It is true that East Timor now has substantial oil revenue; but the problem is that money is not reaching into these poor places. Part of the problem is lack of capacity to deliver services on the ground; another element is explained by corruption. The country now has a substantial budget of about $1 billion, but it was evident to me during a recent visit that this level of expenditure is just not hitting the ground.

This is why I think a range of community based aid projects can make a difference in this very poor country. Poverty in East Timor is great. The country is in a fragile position, notwithstanding substantial investment and growth in the capital, Dili. Other parts of the country remain on par with the most miserable parts of Africa and the Indian sub-continent.

I think it is in Australia's own interest to make restitution for the wartime support of the Timorese and Portuguese people. I think we could certainly do something that is more imaginative, and more substantial, than award five scholarships which would have been awarded anyway.

Paul ClearyPaul Cleary is a senior writer with The Australian. This is an edited version of the text of Paul Cleary's address at The Sydney Institute last week, following publication of his latest book The Men Who Came Out of the Ground (Hatchette Australia). The full text is available here.


Topic tags: Jose Ramos Horta, Paddy Keneally, East Timor, John Curtin, The Men Who Came Out Of The Ground



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Existing comments

This is not a comment on the main thrust of your article which I fully support.

The late Sir Bernard Callinan, eminent Catholic layman, tells the story of the heroic and successful exploits of the small numbers of Austrlian troops in East Timor who in 1942 delayed and diverted the Japenese in their downward march to Australia in his book "Independent Company". It contains a fascinating record of the wonderful support the Australian of his calibre won and retained from the wonderful Timorese people.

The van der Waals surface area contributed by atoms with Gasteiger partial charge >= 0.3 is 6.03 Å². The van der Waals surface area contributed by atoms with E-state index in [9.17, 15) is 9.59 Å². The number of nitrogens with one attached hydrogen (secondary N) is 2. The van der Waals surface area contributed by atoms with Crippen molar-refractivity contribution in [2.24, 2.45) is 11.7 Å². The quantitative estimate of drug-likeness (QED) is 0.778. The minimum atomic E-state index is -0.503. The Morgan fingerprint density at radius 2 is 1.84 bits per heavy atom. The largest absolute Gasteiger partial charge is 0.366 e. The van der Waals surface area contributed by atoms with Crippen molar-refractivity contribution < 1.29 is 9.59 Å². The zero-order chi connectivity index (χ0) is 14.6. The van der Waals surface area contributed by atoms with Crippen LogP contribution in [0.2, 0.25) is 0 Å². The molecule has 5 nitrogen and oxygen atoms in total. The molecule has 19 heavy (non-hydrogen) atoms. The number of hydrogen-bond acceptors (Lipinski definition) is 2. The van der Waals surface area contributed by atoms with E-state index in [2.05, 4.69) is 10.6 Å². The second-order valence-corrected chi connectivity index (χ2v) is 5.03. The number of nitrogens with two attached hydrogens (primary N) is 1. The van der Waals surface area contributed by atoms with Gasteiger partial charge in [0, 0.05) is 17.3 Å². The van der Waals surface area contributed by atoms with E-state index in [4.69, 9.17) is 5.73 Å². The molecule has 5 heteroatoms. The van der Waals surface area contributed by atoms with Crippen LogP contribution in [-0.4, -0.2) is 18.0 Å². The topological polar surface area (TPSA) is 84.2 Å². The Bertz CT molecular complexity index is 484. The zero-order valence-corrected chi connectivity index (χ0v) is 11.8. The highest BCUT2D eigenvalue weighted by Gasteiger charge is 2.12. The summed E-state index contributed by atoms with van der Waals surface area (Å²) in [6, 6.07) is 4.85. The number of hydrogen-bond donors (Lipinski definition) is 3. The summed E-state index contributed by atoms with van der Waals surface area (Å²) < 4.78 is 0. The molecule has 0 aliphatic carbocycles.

joe | 25 August 2010  

Currently living in Timor Leste as a volunteer I have to say that while 5 dedicated scholarships may seem a bit miserly it is properly educated East Timorese will be the saviour of this country. My belief is that in this incredibly complex environment a properly trained and educated generation would be the circuit breaker and enable this wonderful country to break from its past and embrace its destiny.

While schools and universities exist here and are doing their best to educate the youth of this nation the government readily admits and is attempting to deal with the outflow of teaching resources onece the Indonesians left.

If the people and government of Australia wish to help this nation - and they are doing a lot individually and collectively - as with all third world nations education is the key - it is the tide that lifts all boats.

Paul Coghlan | 25 August 2010  

Paul Cleary whose wonderful talent and thorough research have brought us two superb books - this one and Shakedown: Australia's grab for Timor oil;. Thank you, Paul.

It's still OK to sign our petition: http://www.gopetition.com/petitions/remembertimor.html

We believe something symbolic must be done, but also something practical must be put in place to honour this unique part of our shared history. A major display at the War Memorial as well as significant educational assistance is called for. I was surprised to learn of the five scholarships, surprised and fairly embarrassed I may add. Five? I understand what one of the men of the 2/2 said in my hearing: "The Timorese are the only people I cannot look in the eye."

Sister Susan Connelly | 25 August 2010